On Xfce based, BlackLab Linux (Xfce) followed by Linux Lite (Xfce) and finally Voyager Live (Xfce).

Gnome/KDE: Black Lab Linux, then Elementary OS and finally Netrunner.

*Drivers support: No problem with all of them.

Final comment: Peppermint/Chromixium I strongly recommend for a netbook user or the very casual user. The rest, depends on which flavour of Desktop Environment you want. I did not touch the customization topic since Gnome/KDE offer way more customization over Xfce, which in turn also offers more customization options than LXDE.
Openbox customization can be done but depends on what panel you use (Tint2/xfce panel/LXpanel) and if a user uses Tint2, then it defeats the purpose of new user friendly out of the box.

Would I run any of the distros on long term on my main 2 machines? No. Not because they are not optimal but because I prefer Pure Debian and Arch Based, as you can see in my config.
 
Last edited:

noelis

New Member
latest stable release of Netrunner is Netrunner 17 it based on Kubuntu 15.10.
the difference to Kubuntu 15.10 is, that Netrunner works fine and starts fast. Kubuntu 15.10 has many troubles is not usable for a produktive system.
Netrunner 17 released
 

Soulweave

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latest stable release of Netrunner is Netrunner 17 it based on Kubuntu 15.10.
the difference to Kubuntu 15.10 is, that Netrunner works fine and starts fast. Kubuntu 15.10 has many troubles is not usable for a produktive system.
Netrunner 17 released
I didn't want to dig into non-LTS versions, thats why I remained in 14.04 versions.

15.10 Kubuntu by default has quite a list of issues as you stated, nothing to write home about, and being non LTS, support life is not recommended. Tho Netrunner 17 has some fixes, it is still not based on LTS versions, therefore was omitted completely.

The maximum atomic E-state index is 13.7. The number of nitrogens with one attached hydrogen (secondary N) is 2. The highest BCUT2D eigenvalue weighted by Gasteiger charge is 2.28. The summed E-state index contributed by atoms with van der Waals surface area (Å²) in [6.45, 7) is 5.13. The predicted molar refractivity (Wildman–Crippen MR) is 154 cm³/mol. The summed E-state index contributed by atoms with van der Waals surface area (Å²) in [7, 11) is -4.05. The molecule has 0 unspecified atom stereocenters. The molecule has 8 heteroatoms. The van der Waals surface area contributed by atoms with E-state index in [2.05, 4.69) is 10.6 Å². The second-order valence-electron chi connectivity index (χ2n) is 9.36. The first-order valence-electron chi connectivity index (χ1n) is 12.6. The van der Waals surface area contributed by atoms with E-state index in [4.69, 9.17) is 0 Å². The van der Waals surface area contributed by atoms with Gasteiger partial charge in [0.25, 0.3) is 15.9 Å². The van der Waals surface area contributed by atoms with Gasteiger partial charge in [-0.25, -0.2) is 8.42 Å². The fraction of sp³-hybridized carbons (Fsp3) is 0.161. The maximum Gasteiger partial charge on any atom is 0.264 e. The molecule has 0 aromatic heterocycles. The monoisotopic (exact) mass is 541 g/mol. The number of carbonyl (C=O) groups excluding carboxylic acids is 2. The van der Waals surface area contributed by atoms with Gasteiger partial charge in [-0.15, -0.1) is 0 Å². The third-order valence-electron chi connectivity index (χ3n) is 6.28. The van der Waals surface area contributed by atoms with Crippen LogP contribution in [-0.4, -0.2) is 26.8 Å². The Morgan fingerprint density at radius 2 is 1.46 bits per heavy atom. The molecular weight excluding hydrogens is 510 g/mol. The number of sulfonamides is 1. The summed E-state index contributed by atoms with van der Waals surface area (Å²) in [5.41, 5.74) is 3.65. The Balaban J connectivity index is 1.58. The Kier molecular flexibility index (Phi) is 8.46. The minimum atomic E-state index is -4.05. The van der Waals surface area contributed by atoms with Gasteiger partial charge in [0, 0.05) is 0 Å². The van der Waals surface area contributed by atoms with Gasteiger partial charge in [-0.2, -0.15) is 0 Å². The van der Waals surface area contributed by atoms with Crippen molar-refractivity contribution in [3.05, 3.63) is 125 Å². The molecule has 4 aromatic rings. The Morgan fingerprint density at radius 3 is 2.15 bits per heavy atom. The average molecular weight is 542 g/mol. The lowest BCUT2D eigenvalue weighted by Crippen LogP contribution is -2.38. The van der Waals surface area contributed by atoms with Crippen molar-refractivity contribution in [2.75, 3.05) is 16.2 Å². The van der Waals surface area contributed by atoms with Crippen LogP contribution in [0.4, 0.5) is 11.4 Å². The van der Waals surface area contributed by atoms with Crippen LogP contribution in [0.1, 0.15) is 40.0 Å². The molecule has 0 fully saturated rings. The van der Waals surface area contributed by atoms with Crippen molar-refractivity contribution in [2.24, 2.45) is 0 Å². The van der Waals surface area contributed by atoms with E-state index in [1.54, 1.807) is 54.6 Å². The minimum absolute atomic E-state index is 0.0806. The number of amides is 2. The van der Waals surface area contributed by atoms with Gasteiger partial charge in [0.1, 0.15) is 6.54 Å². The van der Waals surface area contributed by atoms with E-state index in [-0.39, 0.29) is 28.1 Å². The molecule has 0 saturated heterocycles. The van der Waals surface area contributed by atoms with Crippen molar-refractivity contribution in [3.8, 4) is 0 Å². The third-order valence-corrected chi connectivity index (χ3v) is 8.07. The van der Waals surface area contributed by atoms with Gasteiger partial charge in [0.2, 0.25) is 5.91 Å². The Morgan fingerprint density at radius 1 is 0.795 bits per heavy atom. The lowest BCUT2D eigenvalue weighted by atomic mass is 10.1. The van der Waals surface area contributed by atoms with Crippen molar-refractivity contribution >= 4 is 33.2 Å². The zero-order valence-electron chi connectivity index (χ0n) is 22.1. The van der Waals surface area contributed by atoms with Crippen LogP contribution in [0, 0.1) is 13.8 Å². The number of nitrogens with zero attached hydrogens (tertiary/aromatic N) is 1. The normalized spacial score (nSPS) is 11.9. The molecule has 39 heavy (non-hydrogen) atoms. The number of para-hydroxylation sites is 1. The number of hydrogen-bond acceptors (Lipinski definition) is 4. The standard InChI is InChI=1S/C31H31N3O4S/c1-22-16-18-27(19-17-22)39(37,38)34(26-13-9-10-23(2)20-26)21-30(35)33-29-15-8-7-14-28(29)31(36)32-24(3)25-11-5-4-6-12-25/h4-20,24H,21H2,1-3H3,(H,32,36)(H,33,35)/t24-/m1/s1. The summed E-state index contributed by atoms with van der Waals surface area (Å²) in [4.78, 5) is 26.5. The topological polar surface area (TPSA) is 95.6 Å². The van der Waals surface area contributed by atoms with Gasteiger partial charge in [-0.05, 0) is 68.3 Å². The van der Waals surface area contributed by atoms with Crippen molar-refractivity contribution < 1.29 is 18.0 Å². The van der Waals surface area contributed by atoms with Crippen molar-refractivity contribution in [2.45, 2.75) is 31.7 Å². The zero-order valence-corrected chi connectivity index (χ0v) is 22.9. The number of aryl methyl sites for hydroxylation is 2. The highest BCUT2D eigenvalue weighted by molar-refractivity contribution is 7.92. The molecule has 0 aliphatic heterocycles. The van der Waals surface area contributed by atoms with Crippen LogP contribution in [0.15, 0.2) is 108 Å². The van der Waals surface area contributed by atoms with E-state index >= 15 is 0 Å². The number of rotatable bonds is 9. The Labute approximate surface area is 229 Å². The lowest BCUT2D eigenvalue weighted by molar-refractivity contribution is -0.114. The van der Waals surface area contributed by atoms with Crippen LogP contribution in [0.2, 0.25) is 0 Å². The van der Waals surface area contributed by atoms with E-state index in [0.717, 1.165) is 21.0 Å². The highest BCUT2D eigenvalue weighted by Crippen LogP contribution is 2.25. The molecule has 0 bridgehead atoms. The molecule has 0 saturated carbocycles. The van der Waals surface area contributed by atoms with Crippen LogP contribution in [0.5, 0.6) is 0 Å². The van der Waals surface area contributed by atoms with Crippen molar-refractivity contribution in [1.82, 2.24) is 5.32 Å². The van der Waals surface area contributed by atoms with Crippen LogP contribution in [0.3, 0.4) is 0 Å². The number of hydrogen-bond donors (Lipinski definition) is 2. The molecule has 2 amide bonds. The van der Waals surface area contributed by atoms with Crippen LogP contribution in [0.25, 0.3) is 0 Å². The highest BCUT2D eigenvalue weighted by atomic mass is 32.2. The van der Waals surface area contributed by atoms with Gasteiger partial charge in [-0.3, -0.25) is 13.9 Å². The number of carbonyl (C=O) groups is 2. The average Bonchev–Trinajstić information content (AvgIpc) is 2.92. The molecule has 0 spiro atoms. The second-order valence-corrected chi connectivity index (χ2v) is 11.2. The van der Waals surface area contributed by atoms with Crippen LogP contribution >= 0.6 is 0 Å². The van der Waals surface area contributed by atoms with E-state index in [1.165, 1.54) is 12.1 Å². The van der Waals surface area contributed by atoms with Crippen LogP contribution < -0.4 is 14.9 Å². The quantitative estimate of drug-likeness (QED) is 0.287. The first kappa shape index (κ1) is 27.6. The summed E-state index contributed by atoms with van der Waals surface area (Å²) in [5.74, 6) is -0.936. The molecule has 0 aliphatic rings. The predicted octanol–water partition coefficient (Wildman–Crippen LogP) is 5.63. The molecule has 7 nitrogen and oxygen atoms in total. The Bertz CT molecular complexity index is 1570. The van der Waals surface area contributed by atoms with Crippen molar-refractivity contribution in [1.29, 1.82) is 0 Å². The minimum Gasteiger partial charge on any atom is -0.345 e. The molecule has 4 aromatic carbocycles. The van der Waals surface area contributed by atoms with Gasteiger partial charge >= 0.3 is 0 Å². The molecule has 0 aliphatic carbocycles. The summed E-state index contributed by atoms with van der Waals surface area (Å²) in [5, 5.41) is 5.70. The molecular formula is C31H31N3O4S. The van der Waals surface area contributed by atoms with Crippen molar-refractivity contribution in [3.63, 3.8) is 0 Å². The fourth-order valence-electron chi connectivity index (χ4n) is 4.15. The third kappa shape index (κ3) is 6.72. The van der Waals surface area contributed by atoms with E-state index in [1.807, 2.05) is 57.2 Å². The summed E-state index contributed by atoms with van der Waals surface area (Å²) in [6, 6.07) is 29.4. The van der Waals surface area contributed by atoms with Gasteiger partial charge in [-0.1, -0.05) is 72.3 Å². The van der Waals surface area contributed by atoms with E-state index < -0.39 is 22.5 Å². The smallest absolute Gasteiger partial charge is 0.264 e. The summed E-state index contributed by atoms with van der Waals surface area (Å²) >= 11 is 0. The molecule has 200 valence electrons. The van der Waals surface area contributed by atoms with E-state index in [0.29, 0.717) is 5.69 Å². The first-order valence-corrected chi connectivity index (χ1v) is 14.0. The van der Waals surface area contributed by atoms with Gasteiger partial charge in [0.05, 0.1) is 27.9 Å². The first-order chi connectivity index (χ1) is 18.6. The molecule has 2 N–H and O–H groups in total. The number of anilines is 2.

Any new user should opt for LTS over non-LTS.
 
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noelis

New Member
you're right
but one reason for me to use netrunner 17 or kubuntu 15.10 is the fantastic amarok. in both releases the wikipedia works, in lts versions not.
amarok 2.8.9.....
a second reason is the newest programm versions....in the lts versions you need backports....:)



an other reason.....newest hardware often needs newest kernels...
 

Soulweave

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you're right
but one reason for me to use netrunner 17 or kubuntu 15.10 is the fantastic amarok. in both releases the wikipedia works, in lts versions not.
amarok 2.8.9.....
a second reason is the newest programm versions....in the lts versions you need backports....:)



an other reason.....newest hardware often needs newest kernels...
New versions of software and kernels can be easily installed as you stated. As for kernels, all those mainly use Ubuntu Mainline kernels, so a user can easily download those. I believe I have a guide on how to download the kernels, if not, I will probably post it but @exterminator20 and @illumination can help on that too :)

Still, I am in the fence of sticking to LTS versions for its stability and relatively new software versions.

For those who want bleeding edge etc, then yes non-LTS ubuntu family versions or Arch or Fedora is where to go but that is not targeted at new users to even intermediate users.
 

bunchuu

Level 7
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my opinion:
mac os flavor: elementary OS
Recently, I saw several distro try to recreate mac os UI or wants to be the most beautiful linux distro and the forerunner for this category is elementary os. But you should install libre office for productivity.